For the past two months I have been interning with Conectas Direitos Humanos, a human rights NGO based in São Paulo. They do a lot of exciting activism, lobbying, and other things you would expect of a top-notch human rights NGO in the U.S. However, they are one of the only NGOs in the human rights field in Brazil that does lobbying, position paper writing, and political advising, so it makes them kind of special, gives them an edge. Pretty cool right? You can check out their website here.
Sadly, this post is more about a lingering frustration I have with Conectas than about my admiration for their innovative work.
Over the last two months amongst other things I have been working on a research project exploring the human rights implications of Brazilian multinational corporations’ presence in Mozambique and Angola*. I have discovered some really interesting, appalling, and worrisome facts about these companies’ operations; things like extrajudicial killings, chronic oil spills over the course of ten or fifteen years, and repeated disregard for workers’ and indigenous peoples’ rights. On one hand it has been really rewarding work because the facts give a lot of support to my initial hypothesis, which was that multinationals from countries in the Global South can be just as cruel and exploitative as multinationals from the Global North. On the other hand it has also been a little bit frustrating because my project has, in part, felt like an exercise in futility.
The cumulative presentation of my work is going to be tomorrow afternoon. I cannot shake the feeling, though, that very little, if anything, will come from the project I devoted myself to. I will probably arrive, give my twenty-minute presentation, provide suggestions for action, answer questions for around ten minutes, people will say “Wow, that is some heavy stuff”, and the second I am out the door the subject will be mostly likely be quietly placed away until some other intern arrives and decides that they are interested in the topic.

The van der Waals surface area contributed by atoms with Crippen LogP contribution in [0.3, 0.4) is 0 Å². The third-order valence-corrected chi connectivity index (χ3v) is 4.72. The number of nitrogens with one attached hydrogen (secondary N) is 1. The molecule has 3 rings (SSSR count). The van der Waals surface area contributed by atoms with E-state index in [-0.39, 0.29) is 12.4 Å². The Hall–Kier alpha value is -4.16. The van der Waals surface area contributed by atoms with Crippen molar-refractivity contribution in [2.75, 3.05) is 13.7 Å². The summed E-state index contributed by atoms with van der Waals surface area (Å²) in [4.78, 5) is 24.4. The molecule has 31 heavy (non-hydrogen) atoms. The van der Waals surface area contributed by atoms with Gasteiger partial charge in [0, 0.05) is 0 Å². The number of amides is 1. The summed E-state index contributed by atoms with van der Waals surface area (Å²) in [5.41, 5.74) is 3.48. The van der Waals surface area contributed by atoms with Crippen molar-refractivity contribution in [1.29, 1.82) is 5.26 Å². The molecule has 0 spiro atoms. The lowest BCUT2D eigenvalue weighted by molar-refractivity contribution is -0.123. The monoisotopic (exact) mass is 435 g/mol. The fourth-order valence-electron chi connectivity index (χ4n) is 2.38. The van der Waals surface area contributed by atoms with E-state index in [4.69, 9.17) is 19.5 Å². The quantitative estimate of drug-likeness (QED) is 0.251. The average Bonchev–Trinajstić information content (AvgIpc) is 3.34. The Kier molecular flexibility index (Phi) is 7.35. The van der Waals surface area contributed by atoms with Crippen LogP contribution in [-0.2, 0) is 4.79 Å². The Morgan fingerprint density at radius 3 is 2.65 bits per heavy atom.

To actually take action in this area, which, in my opinion, is perfectly suited to Conectas’s mission, would be a huge undertaking. It is so big that they would probably need to hire somebody to do the specific jobs of monitoring the involvement of these multinationals and attempting to create connections with civil society actors in Mozambique and Angola. It is something that I doubt that they will seriously consider doing. I would not blame Conectas entirely if things went this way, because, in part I feel that the problem is systemic. Workers cost money, and NGOs usually balance on a pretty thin budget margin.
At the same time, it is a little bit frustrating feeling like your work is not going to yield action, especially in a case as clear-cut as the one I have been studying. But, who knows? Maybe the big people will see something in this worth devoting their resources to. At the very least more people will come to know about how Brazilian multinationals do business abroad. However, while action is not taken the power players of Brazilian-African economic relations will continue to operate with little to no transparency in regard to human rights relations. Here’s to hoping that my impressions about NGOs, and Conectas, are proven wrong at the end of tomorrow.
*For those unaware, Mozambique and Angola were both Portuguese colonies, speak Portuguese as their national language, and have complex cultural and economic ties to Brazil.
[Note: I will post the link to my presentation after I complete it and give it tomorrow]